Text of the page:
Learning how to use mother nature’s resources is a necessary skill during survival situations. Centuries before us, our ancestors scaled the forests and woodlands, learning the ins and outs of the wilderness, most of which can be easily overlooked by the modern-day outdoor enthusiast.
However, if ever found in a fight or flight circumstance, we are surrounded by life-saving earthly materials, one of which is the mighty pine tree.
Where To Find Pine Trees
Native to the Northern Hemisphere, pines prefer cooler climates and are popularly found among forests in Northern America, China, South-East Asia, Russia, and Europe. Although they prefer cooler climates, pines are a sun-loving tree that grows best in sandy, well-draining soil that is on the more acidic and calcareous side.
With nearly 100 different species inhabiting the earth, you are likely to come across pine-ridden woodlands during your wilderness adventures.
Survival Pine Trees
Pine trees are a rather bountiful source of sustenance and essential nutrients. Containing rich amounts of fiber and vitamin C, most parts of the tree can bring your body nourishment and fend off the aches of impending starvation. Using pine trees as a major food source began with the native tribes in the Great Basin Area of the United States and parts of Mexico.
Pine trees, specifically the pine nut, was used as sustenance during long tredges of travel and animal hunting expeditions that could carry on for several weeks at a time.
Most parts of the pine tree are edible, except for the outer bark. The pine needles can be dried and used in boiling water as a pine needle tea to help warm up the body and boost your immune system on a cold night. The pinecones are a source of seeds (if female), and a source of pollen (if male), and are quite tasty when boiled.
One of the most popular ways to eat pine is by harvesting the inner bark, which can be eaten raw, dried, or muddled into flour.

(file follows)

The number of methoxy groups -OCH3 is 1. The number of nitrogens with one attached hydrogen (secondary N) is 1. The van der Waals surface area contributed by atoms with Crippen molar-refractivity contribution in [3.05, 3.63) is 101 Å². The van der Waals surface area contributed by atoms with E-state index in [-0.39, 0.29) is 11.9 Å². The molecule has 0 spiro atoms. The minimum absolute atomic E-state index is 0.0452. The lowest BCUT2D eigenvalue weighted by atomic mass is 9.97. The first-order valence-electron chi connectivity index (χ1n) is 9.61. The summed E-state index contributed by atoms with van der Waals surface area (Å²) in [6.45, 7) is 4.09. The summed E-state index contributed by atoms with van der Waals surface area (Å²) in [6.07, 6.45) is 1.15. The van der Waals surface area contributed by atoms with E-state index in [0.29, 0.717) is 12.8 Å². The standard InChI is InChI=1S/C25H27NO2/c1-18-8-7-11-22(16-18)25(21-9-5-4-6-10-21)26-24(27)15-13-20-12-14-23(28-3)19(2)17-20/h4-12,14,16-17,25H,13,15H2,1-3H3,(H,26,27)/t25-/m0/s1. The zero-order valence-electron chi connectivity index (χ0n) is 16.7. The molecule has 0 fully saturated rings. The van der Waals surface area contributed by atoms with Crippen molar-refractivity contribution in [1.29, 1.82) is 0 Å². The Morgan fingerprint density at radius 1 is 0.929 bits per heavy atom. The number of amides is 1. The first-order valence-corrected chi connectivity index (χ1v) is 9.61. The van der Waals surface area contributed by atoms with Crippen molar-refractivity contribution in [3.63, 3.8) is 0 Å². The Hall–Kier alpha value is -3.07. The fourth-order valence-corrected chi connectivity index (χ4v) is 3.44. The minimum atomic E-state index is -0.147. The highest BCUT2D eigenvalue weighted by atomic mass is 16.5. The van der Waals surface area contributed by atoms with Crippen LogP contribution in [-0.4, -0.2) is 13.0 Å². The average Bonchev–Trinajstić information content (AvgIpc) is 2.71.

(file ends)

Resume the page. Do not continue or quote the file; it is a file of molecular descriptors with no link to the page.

How To Harves Pine Bark
Many people are not aware that while walking through the forest they are surrounded by an astonishing survival edible, the pine tree! When harvested, prepared, and stored properly, it is a rather flavorful food source, and harvesting the bark is a fairly simple process.
Related: 25 Little Known Survival Uses For Tree Bark
1. First, identify a pine tree. With pines being the most common coniferous tree worldwide, it is likely you will encounter a pine tree while trekking through the forest. Different species of pines will give you slightly different tastes in the bark. It is said white pine is widely considered the best tasting pine species, but other species come in close comparison, including Red Spruce, Black Spruce, Balsam Fir, Tamarack, Yellow Birch, Black Birch, Slippery Elm, and more.
Sidenote: Although most pines are perfectly edible, be weary of the poisonous species. These include the Norfolk Island pine, the Yew pine, and the Ponderosa pine. While Norfolk Island pines are typically localized near the South Pacific Ocean from New Caledonia to New Zealand, and Yew pines grow in China and Japan, Ponderosa pines are more widespread, growing anywhere between southern Canada to New Mexico, and from Nebraska and Oklahoma spanning all the way to the Pacific Coast.
2. Choose a pine tree that is more mature, pines can live up to 100-200 years! Find one with a larger trunk, or at least larger than the width of your wrist.
3. Take a large knife and begin scraping off the outer bark. The outer bark is NOT edible and therefore is not useful for food preparation purposes.
Related: How To Use The Bark Of This Common Tree To Keep Your Meat From Spoiling
Continue to scrape the outer bark off until you reach the next layer of the tree called the phloem. The phloem is typically lighter in color than the outer bark, but darker in color than the cambium (or inner bark).
Sidenote: Do not scrape off a section larger than 1/10th the circumference of the tree. The phloem is the life source of the tree, this is where sap runs up and down the tree, giving it nourishment. If scraped off in small sections, the phloem is capable of healing itself so the tree can continue to grow and prosper.
4. Once the phloem is removed and the inner-bark, or cambium, is exposed, begin harvesting by driving the tip of your knife into the bark, and then scoring a vertical line downwards. Do this again an inch or two away from the first score. Next, connect the two lines at top and bottom to make a vertical rectangle.
5. Pry the rectangular strip away from the tree peeling the inner-bark from the top horizontal score, down to the bottom horizontal score.
Sidenote: This process is typically easier to do during the spring when the tree is moister with sap. The bark tends to be drier in the autumn and may not strip off in one clean sheet.
You can use your knife to scrape off any remaining tender white inner-bark and repeat the process until you feel you have harvested enough bark for your needs. One of the easiest ways to transform your pine bark into an easily packable and travel-friendly food source is by making it into flour.
Once in flour form, it can be eaten as is, or used to coat meats and foods for deep-frying, and even baked into bread. Below, is a simple pine bark bread recipe.
Related: 6 Backyard Plants You Can Turn Into Bread
Preparing Pine Bark Bread